Archive for the 'ODM Responses' Category

Commenting on Jesus’ sacrifice for me and how others apparently think that He did it wrong.

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“Having recently completed six years of research on the question of how God transforms us, I can tell you that genuine transformation is about love God and people with everything you have. To reach that state, you must be permanently changed. First, you have to be broken by God–broken over your sins against Him, over your focus on self, and over your reliance on society for your cues and marching orders. And it gets tougher once you are shattered by what you’ve done and who you’ve become. At that point, you have to surrender the fullness of your life to God and submit yourself to His will. That’s a searing process: being humbled by your bad choices, getting over yourself, recognizing the holiness of your creator Father, accepting His forgiveness and love, and returning that love by throwing out your own plans and expectations and completely adopting His. Only then can you truly love God and others. Without this kind of inner transformation, you’ll choose to love yourself more than Him. When push comes to shove and difficult choices have to be made, you’ll opt for those things that advance you rather than God. Brokenness, surrender, submission, and deep love–those are the ‘big four’ that most of us ignore in our lives to our own detriment and that of the people we’ve been placed on earth to love and serve”–George Barna, Futurecast, 222-223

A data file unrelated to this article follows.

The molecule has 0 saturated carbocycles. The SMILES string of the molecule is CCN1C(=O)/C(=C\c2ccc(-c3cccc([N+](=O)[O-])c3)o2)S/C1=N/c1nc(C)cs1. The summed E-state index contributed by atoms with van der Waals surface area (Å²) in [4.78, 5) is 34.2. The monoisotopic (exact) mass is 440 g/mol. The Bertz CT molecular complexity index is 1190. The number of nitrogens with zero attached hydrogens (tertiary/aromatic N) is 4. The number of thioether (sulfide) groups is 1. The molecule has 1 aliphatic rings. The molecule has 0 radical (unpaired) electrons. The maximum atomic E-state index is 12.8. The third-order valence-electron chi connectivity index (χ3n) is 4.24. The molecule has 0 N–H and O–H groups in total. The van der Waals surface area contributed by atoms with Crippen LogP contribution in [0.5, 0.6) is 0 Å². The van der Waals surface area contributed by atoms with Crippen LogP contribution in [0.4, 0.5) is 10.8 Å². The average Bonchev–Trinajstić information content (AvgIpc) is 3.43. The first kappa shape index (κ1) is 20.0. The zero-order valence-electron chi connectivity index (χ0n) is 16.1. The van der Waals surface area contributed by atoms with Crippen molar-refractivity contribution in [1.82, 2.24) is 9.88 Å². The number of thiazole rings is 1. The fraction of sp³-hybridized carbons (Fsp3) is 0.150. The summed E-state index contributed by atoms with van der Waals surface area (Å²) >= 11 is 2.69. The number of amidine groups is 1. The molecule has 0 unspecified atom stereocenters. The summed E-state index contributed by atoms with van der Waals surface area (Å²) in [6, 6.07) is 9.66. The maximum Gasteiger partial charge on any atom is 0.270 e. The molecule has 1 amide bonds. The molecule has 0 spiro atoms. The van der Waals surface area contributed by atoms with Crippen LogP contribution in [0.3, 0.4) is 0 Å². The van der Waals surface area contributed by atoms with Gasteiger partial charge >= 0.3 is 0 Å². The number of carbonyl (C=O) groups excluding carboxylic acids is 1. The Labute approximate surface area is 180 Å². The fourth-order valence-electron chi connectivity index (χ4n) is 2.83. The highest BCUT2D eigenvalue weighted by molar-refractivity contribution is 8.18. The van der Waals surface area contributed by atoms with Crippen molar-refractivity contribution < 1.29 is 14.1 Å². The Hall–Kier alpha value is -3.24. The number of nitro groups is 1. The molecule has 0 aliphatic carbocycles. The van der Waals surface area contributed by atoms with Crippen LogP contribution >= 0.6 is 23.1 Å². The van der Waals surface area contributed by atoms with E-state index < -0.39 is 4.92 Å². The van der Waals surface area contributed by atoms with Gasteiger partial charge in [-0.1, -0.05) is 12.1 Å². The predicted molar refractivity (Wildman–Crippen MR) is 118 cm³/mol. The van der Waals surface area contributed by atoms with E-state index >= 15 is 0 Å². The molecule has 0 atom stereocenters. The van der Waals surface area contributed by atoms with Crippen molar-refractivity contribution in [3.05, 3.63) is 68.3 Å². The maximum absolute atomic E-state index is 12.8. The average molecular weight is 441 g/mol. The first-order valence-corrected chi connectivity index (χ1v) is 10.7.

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I was writing this up as a post, and it just wasn’t coming together. So I tried a video instead.

Here’s the link that I reference (to the actual interview): John Piper interviews Rick Warren

I’ll note that if I hated Rick Warren with a passion, I’d still only have to change about 5% of this video. So a laundry list (given in the comment thread) of his errors will not be germane to the OP. Not that that’ll stop anyone. I’m pretty darn good at derailing myself. Just sayin’…

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Been thinking a lot about this, and it’s time to shoot off my mouth.  I’m calling “shenanigans” right now on anyone who says that this is just a thinly-disguised defense of Rob Bell, as this is applicable to several incidents in the last few years.


I’m going to concede a lot of ground to the critics.  In some cases, I agree with some of these points anyway, but I can make my argument even if I disagree with some of these points.

  • Let us assume that the criticized person is 100% in error theologically.